As of September 1, 2018, Chinese-flagged and imported ships employed on domestic trades will be required to comply with the NOx Tier II emission limits, the Chinese Ministry of Transport said on Tuesday.
The Tier II/III standards were introduced by Annex VI amendments adopted in 2008, imposing new fuel quality requirements in 2011, Tier II and III NOx emission standards for new engines, and Tier I NOx requirements for existing pre-2000 engines.
The move is being announced as part of the country’s efforts to improve the quality of its waterway transportation and cutting air pollution.
The ministry said that the measure would be in force for five years and that relevant inspection and maritime agencies will conduct regular controls of both Chinese and international ships to ensure the requirements are met.
Earlier this year, China announced that it plans to stop allowing the recycling of international ships at its yards as of the beginning of 2019.
The decision comes on the back of China’s efforts to crack down on polluter and waste producing industries in the country, which have seen many yards denied their ship recycling licenses.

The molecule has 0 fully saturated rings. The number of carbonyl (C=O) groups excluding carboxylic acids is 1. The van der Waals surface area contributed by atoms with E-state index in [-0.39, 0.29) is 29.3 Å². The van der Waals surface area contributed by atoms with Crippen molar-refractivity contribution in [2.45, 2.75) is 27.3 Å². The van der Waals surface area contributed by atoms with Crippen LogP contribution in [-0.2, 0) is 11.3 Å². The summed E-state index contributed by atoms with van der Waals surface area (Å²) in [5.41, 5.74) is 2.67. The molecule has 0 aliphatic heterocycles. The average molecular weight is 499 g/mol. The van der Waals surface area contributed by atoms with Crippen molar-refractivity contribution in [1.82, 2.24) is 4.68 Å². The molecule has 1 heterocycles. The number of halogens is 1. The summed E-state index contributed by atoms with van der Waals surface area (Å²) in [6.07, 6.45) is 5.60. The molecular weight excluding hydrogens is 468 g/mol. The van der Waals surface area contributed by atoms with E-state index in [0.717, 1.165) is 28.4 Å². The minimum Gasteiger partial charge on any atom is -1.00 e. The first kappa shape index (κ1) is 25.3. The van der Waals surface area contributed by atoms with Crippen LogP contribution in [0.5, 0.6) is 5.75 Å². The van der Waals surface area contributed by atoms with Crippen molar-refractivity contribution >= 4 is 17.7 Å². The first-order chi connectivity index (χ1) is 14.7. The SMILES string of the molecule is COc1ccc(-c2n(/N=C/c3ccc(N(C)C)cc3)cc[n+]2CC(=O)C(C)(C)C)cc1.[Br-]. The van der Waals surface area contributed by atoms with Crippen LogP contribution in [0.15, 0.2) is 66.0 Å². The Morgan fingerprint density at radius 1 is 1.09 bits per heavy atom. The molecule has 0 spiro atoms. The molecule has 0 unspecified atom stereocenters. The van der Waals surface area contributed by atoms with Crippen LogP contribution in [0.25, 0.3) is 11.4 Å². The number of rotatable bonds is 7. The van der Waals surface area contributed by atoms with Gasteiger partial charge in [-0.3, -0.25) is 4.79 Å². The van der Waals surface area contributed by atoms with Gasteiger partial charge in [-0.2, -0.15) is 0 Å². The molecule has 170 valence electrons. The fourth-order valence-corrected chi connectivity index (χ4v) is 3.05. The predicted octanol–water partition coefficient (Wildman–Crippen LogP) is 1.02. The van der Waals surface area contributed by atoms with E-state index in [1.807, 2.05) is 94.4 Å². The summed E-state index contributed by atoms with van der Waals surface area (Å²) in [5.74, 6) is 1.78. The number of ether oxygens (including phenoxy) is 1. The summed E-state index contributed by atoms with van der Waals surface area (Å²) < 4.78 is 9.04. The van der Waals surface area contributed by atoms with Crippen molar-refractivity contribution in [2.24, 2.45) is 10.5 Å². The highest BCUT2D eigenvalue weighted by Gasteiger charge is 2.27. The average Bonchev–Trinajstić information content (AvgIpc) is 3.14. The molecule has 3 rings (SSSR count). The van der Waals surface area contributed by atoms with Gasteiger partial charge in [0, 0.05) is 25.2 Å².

The Chinese-flagged ships will be allowed to continue to be dismantled at Chinese yards, however, the Government of China will no longer provide subsidies for the branch, as decided last year.
The decision is expected to slash global capacity for environmentally-friendly recycling of ships, despite the ongoing efforts from Indian yards to become compliant with the Hong Kong Convention. Hence, owners would have to start to take these yards more seriously in addition to those in Turkey.
World Maritime News Staff